Thursday, October 24, 2019
A Surprise Visit to China
For food and his sun’s succession, the North Korea’s leader pursued to get helps from the former Chinese president Jiang Zemin, who are still influential behind the scenes in Chinese politics, by taking a long and busy trip to Yangzhou
A Surprise Visit to China
  • By matthew
  • June 10, 2011, 11:38
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A special train carrying North Korean leader Kim Jong-il arrived in China via Tumen, a northeastern Chinese border city, at 6:20 am. on May 20 (local time). The visit came unexpectedly in nine months after Kim’s last trip there. Initially, his son and heir-apparent Kim Jong-un had been thought to be in the train. Entering China via Tumen was a new choice for Kim. Last August, he chose the city as a route to return to the North after his sixth trip to China. Furthermore, Kim’s whereabouts were more difficult to track over the weekend, as Kim bypassed stops most observers expected him to make, while pausing at others he had never visited. Kim had been expected to make a direct visit to Beijing to meet Chinese President Hu Jintao, but his train passed through instead, heading for Yangzhou. Kim’s heavily guarded train entered Yangzhou Station around 7:55 p.m. on May 22 night (local time). Yangzhou was Jiang’s hometown and is where Hu spent his younger years up to his early teens. In Yangzhou, North Korean founder Kim Il Sung, who was Kim Jong-il’s father, met with former Chinese President Jiang Zemin during a trip to China in October 1991. Kim Jong-il also visited the city in 2001.

Kim met with Jiang and requested economic assistance and discussed the imminent succession of Kim Jong-un, his youngest son and heir apparent.

After finishing a relaxing day in Yangzhou, Kim left there at 8:30 a.m. on May 24 local time and arrived in Nanjing roughly two hours later. Kim ate lunch at the guesthouse which his father stayed at during a visit in 1991.

After lunch, Kim boarded his special train and headed northwest. After Kim left, the Yangzhou State Guesthouse was still adorned with welcome messages on banners and electronic billboards. The suites Kim and his party occupied usually cost between 18,800 yuan (US$2,890) and 36,260 yuan for an overnight stay.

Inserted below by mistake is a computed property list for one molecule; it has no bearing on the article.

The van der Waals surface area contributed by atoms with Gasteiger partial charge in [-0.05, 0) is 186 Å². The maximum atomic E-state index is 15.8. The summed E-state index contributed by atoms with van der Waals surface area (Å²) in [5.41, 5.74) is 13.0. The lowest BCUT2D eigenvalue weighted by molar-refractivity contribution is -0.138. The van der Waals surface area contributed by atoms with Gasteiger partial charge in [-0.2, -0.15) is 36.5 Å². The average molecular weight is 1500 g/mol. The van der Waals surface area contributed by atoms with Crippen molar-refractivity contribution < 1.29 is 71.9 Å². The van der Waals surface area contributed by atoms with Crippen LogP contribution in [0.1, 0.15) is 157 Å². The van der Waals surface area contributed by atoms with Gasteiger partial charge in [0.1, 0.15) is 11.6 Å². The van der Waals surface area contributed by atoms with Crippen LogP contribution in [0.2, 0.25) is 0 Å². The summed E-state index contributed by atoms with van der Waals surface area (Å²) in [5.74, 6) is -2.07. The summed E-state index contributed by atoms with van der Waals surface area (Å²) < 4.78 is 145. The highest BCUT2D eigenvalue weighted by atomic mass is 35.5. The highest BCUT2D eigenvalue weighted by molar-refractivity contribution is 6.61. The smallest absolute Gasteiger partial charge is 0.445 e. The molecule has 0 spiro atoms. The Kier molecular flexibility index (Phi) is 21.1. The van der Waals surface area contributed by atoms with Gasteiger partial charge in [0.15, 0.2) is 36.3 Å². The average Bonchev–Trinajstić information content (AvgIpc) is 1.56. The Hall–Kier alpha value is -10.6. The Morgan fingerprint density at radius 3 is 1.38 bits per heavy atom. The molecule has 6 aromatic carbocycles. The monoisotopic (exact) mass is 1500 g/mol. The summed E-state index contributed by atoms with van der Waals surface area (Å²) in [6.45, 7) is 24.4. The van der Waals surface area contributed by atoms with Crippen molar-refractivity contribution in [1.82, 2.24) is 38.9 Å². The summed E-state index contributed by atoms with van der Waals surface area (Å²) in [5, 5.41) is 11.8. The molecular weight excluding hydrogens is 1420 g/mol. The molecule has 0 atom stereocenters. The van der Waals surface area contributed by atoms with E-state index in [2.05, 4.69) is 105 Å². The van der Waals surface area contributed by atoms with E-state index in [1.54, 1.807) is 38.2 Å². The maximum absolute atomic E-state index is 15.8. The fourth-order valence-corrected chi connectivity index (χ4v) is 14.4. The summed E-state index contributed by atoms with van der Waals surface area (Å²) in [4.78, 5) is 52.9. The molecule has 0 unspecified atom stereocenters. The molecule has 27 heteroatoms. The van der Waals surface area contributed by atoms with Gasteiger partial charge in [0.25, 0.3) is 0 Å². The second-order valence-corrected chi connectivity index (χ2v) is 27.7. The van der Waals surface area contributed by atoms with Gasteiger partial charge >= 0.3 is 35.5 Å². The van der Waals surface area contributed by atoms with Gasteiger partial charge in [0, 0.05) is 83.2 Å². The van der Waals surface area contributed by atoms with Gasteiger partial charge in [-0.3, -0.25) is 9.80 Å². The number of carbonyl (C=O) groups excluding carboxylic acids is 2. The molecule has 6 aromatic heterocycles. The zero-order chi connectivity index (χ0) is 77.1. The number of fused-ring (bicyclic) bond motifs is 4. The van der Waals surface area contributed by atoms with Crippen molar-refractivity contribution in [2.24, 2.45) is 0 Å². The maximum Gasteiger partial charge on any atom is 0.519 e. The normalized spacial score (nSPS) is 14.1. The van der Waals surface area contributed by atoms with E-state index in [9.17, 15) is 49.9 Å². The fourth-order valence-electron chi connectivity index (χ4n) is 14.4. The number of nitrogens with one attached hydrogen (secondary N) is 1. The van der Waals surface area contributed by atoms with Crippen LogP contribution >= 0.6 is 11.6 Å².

The meeting in Yangzhou was not made public nor confirmed by Chinese or North Korean authorities. Locals in the area and other Chinese, however, have criticized Kim’s trip to China online. On one of China’s popular social networking services, Sina Weibo, several Internet users supported economic cooperation between the two countries, but others were hostile. “Every time Kim Jong-il comes to town, the train schedules become a mess,” said one user, adding, “It’s so annoying.” Other users saying Kim’s visit was “a hassle” and that he had come to China again “for food.”

Anyway, the North Korean leader made a U-turn late on the fifth day of his trip, departing from Nanjing in his heavily guarded 25-car train and entering the Chinese capital around 9 a.m. on May 25 (local time), the sixth day of his visit to China.

Kim Jong-il met with Chinese leaders, including President Hu Jintao and Premier Wen Jiabao. After the highlight of Kim Jong-il’s week-long trip to China, a meeting with President Hu Jintao was made in the Great Hall of the People on May 25 night.

China’s state broadcaster China Central Television confirmed Kim’s meeting with Hu late on May 26, after Kim had left Beijing. The broadcaster said Kim expressed a wish to resume stalled six-party denuclearization talks “soon.” It also reported that Hu urged Kim to work toward the denuclearization of the Korean Peninsula during their talks.

Kim’s armored private train left Beijing around 2:20 p.m. on May 26, and headed north. Kim was thought to be headed to Dandong, Liaoning Province, which is 13 hours from Beijing by rail.